How You Can Find A Pet Even if You Have Allergies
28 January, 2014

Most of us inherently love pets and want to bring one into our lives.  They add so much joy, love and affection.  There are sometimes potential pet owners who want to adopt a cat or dog, but are afraid to because they are allergic to some pets.  However, there are so many different kinds and breeds of pets that it really quite difficult to be allergic to all of them.  So, what do you do when you know you have allergies to some or most pets, but still want to adopt one?  Below are some ideas and tips to help.

Not All Cats Will Cause Allergies

It’s so easy to say that cats cause a person allergies.  How many times have you heard that?  Of course, there are some people that really are allergic, but there are so many different breeds with different length hair, that a short haired cat will not affect someone as much as a one with a lot of hair such as a Persian cat.  There is of course, a Mynx, which is a hairless breed and shouldn’t affect anyone’s allergies at all!  If you have tried every cat and it just doesn’t work for you, there are many other pets to choose.

Check with Your Doctor

If you are a very allergic person that really wants a pet, your Doctor might have some recommendations.  At the very least, he or she can give you some medication for you to take in case in the meet and greet of your potential adopted pet, you have a reaction.  Better to be safe than sorry!

Start slowly with contact

When you are first meeting your pet, make sure the contact is minimal to avoid any big allergic reaction. As tempting as it is, try not to give that dog or cat a big hug and then rub your eyes! Start by touching the pet with one hand, then wait to gauge your reaction. Some allergic reactions are immediate, while others may take some time.   If everything seems OK, then try to pet the dog or cat and see how you are feeling.  If you have no reaction at all, that is a very good sign.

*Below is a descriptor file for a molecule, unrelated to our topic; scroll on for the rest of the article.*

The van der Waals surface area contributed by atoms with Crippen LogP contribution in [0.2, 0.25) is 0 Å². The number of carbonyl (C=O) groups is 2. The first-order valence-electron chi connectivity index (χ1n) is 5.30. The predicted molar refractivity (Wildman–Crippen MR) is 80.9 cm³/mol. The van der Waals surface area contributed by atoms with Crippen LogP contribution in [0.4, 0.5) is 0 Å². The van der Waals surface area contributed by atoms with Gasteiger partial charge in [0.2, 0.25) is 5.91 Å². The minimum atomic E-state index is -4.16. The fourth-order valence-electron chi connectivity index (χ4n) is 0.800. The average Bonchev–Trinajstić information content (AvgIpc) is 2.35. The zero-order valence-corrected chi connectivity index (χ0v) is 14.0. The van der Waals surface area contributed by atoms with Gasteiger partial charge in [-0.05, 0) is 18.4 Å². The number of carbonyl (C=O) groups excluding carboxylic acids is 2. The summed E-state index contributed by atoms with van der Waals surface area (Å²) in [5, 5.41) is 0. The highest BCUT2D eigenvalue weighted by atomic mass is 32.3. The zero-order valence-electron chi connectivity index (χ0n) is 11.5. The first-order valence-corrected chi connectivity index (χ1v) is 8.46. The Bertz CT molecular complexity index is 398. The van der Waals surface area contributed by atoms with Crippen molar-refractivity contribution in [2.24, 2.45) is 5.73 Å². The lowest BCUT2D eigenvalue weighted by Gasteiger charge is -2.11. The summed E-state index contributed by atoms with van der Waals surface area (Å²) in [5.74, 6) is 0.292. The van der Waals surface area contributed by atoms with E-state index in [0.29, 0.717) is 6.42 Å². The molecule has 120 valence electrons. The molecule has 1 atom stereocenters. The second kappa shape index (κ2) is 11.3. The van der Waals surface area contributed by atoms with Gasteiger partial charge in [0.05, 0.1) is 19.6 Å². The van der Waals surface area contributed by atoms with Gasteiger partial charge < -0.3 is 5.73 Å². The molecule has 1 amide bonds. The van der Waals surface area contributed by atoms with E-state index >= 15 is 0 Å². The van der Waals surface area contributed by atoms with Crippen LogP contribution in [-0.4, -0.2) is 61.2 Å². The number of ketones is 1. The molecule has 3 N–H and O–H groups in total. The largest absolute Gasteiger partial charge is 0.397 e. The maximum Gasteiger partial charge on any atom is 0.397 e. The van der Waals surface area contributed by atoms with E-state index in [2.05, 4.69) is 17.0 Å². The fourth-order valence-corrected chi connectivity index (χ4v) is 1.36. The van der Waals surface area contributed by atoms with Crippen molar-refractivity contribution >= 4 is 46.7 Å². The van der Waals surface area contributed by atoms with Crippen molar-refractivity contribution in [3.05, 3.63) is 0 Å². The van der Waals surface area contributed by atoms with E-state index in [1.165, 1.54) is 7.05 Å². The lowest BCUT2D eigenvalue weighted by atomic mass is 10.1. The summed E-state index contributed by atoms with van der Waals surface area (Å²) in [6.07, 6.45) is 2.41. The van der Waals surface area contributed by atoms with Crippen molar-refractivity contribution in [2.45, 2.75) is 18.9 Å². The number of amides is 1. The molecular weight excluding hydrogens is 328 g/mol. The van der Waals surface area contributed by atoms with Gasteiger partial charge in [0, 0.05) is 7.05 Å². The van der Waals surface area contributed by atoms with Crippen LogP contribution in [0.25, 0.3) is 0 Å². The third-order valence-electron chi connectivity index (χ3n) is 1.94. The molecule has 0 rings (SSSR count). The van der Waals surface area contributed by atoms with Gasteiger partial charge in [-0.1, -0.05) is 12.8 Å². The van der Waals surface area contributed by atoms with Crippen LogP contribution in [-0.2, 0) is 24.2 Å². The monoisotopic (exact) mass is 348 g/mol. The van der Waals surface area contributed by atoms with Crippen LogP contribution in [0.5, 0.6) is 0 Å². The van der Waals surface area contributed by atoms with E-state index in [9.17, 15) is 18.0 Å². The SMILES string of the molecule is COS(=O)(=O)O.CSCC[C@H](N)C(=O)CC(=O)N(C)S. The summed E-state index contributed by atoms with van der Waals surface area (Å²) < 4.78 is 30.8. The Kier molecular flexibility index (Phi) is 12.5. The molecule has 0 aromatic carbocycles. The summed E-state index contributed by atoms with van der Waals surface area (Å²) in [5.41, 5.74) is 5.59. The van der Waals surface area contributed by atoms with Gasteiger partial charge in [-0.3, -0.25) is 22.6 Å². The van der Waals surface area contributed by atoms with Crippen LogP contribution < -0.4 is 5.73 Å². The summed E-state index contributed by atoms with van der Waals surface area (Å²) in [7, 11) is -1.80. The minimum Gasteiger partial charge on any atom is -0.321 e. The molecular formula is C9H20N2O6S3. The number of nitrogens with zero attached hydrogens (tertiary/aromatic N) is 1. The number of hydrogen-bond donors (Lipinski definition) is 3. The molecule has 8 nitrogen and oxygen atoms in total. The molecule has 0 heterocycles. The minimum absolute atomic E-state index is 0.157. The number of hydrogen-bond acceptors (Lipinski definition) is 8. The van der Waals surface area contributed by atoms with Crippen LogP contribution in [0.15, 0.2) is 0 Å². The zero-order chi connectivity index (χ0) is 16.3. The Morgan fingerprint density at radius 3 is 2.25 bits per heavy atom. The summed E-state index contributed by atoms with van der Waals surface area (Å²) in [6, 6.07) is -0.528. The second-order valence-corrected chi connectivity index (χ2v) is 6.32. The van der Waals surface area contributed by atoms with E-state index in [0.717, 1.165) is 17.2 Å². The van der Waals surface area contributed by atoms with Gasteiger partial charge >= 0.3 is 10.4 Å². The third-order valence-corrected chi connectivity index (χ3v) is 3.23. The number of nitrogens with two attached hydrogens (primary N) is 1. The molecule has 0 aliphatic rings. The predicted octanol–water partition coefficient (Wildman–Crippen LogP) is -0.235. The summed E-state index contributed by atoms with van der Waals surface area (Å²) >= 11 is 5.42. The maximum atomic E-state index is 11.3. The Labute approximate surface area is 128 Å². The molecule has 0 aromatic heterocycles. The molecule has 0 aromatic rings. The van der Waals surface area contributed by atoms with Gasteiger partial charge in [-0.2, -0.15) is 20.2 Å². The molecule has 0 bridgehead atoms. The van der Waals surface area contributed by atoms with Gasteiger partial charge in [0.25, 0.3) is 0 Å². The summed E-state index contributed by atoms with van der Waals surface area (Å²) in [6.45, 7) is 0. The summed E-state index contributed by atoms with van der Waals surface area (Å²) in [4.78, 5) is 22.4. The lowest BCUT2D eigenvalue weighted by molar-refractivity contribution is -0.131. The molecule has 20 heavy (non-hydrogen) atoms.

Try adopting a neutered pet

Pets that have been neutered for a few months are better candidates for those who have allergies.  Therefore, young puppies or kittens are not a great fit.  Males have greater amounts of secretion and are often more allergenic than females or neutered males.

Smaller pets are usually a better fit for those who have allergies

A smaller dog, cat or even hamster is a better fit for those who are allergic.   They have less fur and therefore are less likely to set off an allergic reaction.  The lesser the volume of allergens, the easier is it for your system to support.

Time with the pets will help

Just like allergy shots, some people find that living with a pet can reduce their allergic reaction to that particular pet as you become immune!  A rescue group or shelter will probably let you foster a pet to make sure that the two of you are compatible.  Some allergies can become muted over time as your system accepts this new smell and/or dander.

With a little time and effort, people with allergies can find a pet that makes everyone happy.

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